The book is divided into 22 chapters which follow the rise of Western medicine more or less chronologically. There are also chapters included on Chinese and Indian Medicine, but expect the emphasis to be European in both history and development. Each chapter is divided into specific topics which are discussed a structure I quite enjoyed as it broke up the text and made it more readable.
I looked up some specific subjects to compare this with the Cambrige work and in each case (among them Purperal fever, Galen, Resurrectionists) this book had far more detailed and comprehensive explanations, often citing broad statistics. However writing the a social and medical history of mankind is difficult to do full justice even in 800-some pages. It does give a slightly provide more detail but I wasn't really sure that the slightly greater detail was that much of an advantage to make up for the loss of illustration. In the end this is still only slightly more detail on broad trends rather than in-depth discussion. He does cover some people and subjects not dealt with in "Cambridge" including people like Dr James Barry, the first female surgeon (although she was masquerading as a man at the time) - but of course the space available doesn't allow Porter to discuss any of her other significant work as, in terms of forwarding the field of medicine, she was not earth-shattering.
Porter has a very good-natured and readable style of writing though and I really enjoyed it. He breaks this chapters up into short sections and interspeses them with rather nice jokes for instance on page 129 he writes of 'Trotula'said to be a female of 12th century medical school in Salerno but says " 'Dame Trot' was more likely a male writing in drag."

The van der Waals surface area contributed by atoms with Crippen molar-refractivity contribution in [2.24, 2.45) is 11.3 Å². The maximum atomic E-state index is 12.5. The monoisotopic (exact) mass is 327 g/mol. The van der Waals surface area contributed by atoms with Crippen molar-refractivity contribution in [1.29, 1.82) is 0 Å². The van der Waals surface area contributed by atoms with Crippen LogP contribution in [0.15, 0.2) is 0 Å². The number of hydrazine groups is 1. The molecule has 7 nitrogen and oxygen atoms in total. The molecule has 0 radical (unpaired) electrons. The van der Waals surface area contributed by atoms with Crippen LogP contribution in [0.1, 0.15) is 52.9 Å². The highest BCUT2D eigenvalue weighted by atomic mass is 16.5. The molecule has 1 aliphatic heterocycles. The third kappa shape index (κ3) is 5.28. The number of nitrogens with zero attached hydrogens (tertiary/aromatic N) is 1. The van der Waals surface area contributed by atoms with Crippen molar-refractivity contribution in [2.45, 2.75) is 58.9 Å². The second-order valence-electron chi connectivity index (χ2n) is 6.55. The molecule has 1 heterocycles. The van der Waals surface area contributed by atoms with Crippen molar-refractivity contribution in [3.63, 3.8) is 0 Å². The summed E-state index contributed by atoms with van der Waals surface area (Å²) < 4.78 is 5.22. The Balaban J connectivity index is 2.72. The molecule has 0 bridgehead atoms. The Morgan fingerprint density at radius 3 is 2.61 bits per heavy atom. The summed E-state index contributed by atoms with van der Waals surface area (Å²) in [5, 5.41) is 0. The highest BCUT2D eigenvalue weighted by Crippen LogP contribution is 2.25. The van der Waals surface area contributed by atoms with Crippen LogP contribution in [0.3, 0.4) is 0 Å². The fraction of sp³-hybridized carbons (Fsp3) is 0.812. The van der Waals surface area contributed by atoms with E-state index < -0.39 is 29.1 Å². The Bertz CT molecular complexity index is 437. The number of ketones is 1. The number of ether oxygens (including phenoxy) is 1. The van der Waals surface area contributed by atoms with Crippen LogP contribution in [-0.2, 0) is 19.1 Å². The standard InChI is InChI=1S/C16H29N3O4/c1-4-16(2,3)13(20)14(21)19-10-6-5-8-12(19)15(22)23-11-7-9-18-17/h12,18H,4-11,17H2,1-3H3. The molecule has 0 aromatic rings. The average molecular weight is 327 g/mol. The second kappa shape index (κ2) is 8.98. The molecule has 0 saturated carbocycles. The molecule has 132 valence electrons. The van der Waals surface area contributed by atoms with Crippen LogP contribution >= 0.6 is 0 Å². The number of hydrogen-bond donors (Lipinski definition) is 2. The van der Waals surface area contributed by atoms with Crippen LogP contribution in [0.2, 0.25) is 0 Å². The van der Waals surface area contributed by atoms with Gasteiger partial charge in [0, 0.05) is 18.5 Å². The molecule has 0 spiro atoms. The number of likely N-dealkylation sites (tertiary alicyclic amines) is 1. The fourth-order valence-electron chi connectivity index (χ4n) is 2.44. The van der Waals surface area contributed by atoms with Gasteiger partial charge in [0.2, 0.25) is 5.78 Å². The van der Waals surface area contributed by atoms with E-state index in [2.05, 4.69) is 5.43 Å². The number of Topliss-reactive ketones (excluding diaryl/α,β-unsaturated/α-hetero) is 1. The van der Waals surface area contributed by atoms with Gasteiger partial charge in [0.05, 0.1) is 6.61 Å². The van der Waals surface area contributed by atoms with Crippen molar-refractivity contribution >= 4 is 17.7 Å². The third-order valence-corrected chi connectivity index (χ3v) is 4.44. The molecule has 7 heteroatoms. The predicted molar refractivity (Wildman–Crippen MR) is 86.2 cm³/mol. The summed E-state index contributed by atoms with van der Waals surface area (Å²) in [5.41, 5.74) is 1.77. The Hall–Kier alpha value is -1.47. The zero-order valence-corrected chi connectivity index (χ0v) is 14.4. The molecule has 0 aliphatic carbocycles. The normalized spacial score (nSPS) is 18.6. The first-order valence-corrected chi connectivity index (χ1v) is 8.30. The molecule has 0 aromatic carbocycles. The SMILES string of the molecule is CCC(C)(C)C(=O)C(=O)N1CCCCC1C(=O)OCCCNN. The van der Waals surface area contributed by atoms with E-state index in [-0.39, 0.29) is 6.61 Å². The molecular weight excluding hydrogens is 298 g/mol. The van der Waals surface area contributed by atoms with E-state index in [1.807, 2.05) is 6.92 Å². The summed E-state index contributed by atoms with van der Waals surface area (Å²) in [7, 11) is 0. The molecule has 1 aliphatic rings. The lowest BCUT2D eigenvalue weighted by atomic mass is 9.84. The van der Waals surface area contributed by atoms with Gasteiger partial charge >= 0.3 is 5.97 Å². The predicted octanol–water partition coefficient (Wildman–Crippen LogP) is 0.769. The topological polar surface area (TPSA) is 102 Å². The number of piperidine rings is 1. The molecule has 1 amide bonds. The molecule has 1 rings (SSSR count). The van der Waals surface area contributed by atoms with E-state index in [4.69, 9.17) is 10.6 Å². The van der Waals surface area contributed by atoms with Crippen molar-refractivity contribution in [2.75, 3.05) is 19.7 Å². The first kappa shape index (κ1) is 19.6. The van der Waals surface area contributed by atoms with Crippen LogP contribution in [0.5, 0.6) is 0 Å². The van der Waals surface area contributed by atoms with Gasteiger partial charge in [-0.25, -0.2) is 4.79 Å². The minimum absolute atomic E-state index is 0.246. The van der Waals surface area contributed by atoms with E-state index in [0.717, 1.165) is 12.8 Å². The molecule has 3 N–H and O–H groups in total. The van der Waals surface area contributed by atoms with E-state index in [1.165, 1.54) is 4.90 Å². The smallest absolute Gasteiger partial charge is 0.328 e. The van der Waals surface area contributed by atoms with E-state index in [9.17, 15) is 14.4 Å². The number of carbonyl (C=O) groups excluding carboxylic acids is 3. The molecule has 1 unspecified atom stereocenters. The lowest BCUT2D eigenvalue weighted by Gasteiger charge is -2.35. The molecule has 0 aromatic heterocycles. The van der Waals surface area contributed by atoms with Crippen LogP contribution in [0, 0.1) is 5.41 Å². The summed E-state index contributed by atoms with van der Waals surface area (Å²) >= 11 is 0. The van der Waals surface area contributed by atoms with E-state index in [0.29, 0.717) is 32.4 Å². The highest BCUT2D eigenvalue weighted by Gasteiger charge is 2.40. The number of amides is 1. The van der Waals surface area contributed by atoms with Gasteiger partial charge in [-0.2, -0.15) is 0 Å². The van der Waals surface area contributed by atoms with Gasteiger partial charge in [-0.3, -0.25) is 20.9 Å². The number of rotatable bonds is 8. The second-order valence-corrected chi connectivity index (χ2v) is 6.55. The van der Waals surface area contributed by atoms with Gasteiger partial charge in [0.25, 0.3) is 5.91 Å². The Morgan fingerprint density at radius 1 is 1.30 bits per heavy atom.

So while I very much enjoyed the book and would certainly have no qualms in recommending it to read at all, I do hold some reservations about it - but strictly in comparison with what else is available.
32 internautes sur 37 ont trouvé ce commentaire utile 
5.0 étoiles sur 5 A landmark for historical writing 18 juillet 2000
Par Ryan Johnson - Publié sur Amazon.com
Format: Relié
This book delievers what it was written to deliever. It wasn't meant to be a brain candy, witty, clever, majestic, novel that makes the common person rush out to apply to medical school. It is going to seem "boring" if you don't want to LEARN about THE HISTORY OF MEDICINE. An excellent book preceding this to read would be "Guns, Germs, and Steel," by Jared Diamond to put things in a solid historical reality. This book is five stars, but be ready to engage yourself with the text, buy a highlighter if it helps you concentrate, go back to college, pretend you need to get an A in the History of Western Medicine, because you will have an A+ perspective on medicine if you keep the correct perspective regarding this book.
14 internautes sur 16 ont trouvé ce commentaire utile 
4.0 étoiles sur 5 Excellent on details but understandably short on conclusion 24 septembre 1998
Par Un client - Publié sur Amazon.com
Format: Relié
I found Mr. Porter's excellent history enlightening, and sufficiently engrossing so that I could recommend it even to my nonmedical friends. I enjoyed every chapter and feel that I gained a new perspective on my chosen profession. I don't feel that Mr. Porter completely answered my own most nagging question about what I do, namely, why do people who distrust me and other physicians (or, As Mr. Porter calls us, members of the medical-industrial complex) and yet believe everything alternative therapists tell them? He spoke about the cognitive aspects of this question, but not the emotional ones. Why, as an ER physician, do I hear "I hate doctors" as the introductory remark for a large percentage of my histories? People fear us and not their chiropractors. It is not just a consumer issue, aggravated by the profession's chronic obsession with paternalistic authority over 'the patient', nor is it due to higher expectations from privileged, well-educated and demanding clients. Mr. Porter's analysis was good, but does not address the gut-level fear of people facing the medical profession of today.